Alcohol and Your Meds: Tips for Consulting Your Patients

The interaction of drugs and alcohol is a particular concern when dealing with older patients who are generally taking a variety of medications for a longer period of time. When pharmacists talk to older patients about their medications, pharmacists should also discuss the problems associated with mixing drugs and alcohol.

If you’re a pharmacist, you should inform your patients that alcohol can magnify the adverse effects of some medications and can also dilute the drug strength.

These types of problems that affect older patients are often neglected by healthcare providers. As people age, their bodies are less tolerant of alcohol, and they succumb to the effects of alcohol more quickly than younger people. Combining drugs and alcohol can enhance the risks of liver damage, heart problems, internal bleeding, impaired breathing, and depression.

Drinking alcohol while on certain medications also creates other complications, such as with diazepam. Alcohol extends the life of this drug in the body, creating greater opportunities for interactions with other drugs.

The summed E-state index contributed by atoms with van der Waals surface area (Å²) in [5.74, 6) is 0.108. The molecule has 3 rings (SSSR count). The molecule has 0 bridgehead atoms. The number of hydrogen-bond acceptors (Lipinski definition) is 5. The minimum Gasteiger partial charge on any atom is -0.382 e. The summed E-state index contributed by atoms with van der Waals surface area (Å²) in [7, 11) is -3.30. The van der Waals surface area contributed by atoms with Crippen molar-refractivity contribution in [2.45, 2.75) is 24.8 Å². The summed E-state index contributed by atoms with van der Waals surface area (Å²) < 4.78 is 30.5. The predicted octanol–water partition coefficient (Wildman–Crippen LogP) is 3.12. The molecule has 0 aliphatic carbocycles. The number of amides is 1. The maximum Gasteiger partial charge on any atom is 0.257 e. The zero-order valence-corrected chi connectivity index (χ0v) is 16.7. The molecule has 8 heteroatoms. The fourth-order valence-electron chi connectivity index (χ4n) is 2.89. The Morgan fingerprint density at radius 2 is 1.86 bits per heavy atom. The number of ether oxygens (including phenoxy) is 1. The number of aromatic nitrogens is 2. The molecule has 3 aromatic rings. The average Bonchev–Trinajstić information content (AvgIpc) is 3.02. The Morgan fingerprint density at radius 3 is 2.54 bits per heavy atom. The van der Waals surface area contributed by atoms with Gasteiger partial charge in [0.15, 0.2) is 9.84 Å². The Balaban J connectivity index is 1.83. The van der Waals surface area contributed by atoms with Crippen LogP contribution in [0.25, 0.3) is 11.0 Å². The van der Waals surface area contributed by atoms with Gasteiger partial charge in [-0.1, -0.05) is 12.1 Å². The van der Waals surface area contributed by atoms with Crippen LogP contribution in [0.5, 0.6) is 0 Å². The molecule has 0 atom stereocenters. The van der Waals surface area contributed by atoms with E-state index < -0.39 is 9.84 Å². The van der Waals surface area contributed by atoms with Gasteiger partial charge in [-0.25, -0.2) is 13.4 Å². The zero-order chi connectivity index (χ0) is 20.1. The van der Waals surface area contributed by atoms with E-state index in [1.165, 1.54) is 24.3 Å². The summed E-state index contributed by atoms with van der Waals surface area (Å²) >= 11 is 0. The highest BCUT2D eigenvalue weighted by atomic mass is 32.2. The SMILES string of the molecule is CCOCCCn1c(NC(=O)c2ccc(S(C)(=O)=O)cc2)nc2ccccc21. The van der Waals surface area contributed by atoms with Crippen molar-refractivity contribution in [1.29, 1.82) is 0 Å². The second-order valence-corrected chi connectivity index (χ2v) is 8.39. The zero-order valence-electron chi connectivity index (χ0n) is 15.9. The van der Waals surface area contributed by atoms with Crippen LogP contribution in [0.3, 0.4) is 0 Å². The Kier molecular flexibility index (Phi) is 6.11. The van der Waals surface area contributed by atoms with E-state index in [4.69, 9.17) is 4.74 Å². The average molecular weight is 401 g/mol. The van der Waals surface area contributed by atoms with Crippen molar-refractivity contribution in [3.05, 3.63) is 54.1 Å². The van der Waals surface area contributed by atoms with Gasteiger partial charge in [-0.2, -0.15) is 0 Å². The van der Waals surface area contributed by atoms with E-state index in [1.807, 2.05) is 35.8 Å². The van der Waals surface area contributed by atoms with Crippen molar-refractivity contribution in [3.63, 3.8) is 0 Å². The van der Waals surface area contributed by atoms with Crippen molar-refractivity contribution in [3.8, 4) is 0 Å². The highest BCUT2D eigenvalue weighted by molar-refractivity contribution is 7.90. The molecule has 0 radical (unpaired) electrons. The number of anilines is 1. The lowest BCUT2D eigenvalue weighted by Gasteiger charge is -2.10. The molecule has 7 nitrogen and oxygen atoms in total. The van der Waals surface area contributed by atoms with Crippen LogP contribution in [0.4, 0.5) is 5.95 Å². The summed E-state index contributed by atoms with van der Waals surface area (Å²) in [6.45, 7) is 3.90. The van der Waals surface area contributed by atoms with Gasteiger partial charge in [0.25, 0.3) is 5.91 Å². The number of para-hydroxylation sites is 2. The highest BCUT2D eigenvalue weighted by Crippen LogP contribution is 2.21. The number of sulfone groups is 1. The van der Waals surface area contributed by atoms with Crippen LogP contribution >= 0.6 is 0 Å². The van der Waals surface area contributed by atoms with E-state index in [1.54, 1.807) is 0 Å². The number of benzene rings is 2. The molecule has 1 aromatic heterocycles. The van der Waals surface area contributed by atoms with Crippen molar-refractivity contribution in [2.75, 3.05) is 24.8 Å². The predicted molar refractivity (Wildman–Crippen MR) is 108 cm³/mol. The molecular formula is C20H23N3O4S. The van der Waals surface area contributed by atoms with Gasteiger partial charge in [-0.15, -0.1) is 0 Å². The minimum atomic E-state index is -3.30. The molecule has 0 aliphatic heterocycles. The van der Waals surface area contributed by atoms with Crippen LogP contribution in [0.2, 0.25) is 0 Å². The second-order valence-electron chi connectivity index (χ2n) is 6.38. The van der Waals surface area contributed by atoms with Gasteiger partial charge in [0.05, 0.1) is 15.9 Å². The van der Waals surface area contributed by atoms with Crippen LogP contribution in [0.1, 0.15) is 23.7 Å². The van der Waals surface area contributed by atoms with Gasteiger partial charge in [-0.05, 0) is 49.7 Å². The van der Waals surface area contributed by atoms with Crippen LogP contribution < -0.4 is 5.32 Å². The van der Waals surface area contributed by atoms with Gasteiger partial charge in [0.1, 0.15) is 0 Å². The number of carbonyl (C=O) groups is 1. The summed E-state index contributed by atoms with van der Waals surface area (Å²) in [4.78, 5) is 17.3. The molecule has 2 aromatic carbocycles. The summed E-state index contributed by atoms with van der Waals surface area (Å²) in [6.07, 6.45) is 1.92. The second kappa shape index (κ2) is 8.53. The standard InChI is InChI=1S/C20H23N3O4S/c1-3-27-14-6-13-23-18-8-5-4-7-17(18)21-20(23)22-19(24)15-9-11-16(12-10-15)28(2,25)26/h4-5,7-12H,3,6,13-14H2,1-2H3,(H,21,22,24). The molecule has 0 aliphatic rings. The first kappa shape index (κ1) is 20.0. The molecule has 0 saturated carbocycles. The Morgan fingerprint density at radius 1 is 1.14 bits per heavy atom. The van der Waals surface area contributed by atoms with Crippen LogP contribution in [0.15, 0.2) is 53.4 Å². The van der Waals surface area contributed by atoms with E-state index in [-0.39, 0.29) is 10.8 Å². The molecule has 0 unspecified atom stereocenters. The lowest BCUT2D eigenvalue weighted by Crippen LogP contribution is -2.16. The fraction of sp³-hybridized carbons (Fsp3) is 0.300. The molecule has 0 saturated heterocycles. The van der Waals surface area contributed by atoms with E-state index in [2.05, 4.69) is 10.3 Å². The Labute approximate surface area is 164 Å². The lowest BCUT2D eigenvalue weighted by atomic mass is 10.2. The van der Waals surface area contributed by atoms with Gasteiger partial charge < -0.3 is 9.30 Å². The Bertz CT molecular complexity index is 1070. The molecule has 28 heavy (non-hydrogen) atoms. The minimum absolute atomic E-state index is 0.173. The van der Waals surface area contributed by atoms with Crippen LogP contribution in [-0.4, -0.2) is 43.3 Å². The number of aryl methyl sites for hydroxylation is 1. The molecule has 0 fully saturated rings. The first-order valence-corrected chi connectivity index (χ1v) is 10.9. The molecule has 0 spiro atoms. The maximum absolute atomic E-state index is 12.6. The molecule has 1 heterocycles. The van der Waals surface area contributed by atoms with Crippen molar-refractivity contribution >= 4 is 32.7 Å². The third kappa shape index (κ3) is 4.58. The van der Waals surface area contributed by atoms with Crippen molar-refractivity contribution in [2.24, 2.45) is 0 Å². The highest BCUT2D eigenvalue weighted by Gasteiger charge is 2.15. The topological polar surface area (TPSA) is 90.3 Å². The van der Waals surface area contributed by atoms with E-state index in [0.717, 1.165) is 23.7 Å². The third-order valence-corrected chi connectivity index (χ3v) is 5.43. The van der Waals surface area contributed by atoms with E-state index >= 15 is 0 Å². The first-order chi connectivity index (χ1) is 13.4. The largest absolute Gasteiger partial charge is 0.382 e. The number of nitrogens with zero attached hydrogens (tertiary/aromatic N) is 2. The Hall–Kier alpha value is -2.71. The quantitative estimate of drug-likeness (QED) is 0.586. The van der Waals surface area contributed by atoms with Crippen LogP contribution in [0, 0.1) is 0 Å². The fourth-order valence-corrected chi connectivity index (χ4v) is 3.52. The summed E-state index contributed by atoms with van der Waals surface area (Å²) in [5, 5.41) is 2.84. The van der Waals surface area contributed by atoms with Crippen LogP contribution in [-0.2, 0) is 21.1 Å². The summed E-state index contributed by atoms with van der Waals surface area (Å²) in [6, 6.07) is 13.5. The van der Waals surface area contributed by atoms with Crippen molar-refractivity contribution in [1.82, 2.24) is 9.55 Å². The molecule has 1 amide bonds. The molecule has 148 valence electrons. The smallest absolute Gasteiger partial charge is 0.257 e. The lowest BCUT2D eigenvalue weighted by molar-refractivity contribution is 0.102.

Counseling on Alcohol & Prescription Drugs

Almost 6 million people age 50 or more will have a health issue caused by drugs or alcohol by 2020, according to figures from the National Survey on Drug Use and Health. With such a large number of people affected by drugs and alcohol, pharmacists’ commitment to provide counseling to patients is essential.

For example, pharmacists need to be cognizant of the fact that labels on over-the-counter drugs are not that easy for older people to read, and so they may miss warnings on the labels.

There are a number of over-the-counter drugs that should not be combined with alcohol, according to the National Institute on Alcohol and Alcoholism. Some of these drugs include aspirin, acetaminophen, cold and allergy medicine, cough syrup, sleeping pills, pain medication, and medications for depression.

Patients also need to know that over-the-counter medication like painkillers, cough, cold and allergy drugs have a number of ingredients that can react with alcohol. Even if the medication and alcohol are ingested at different times, there can still be a reaction.

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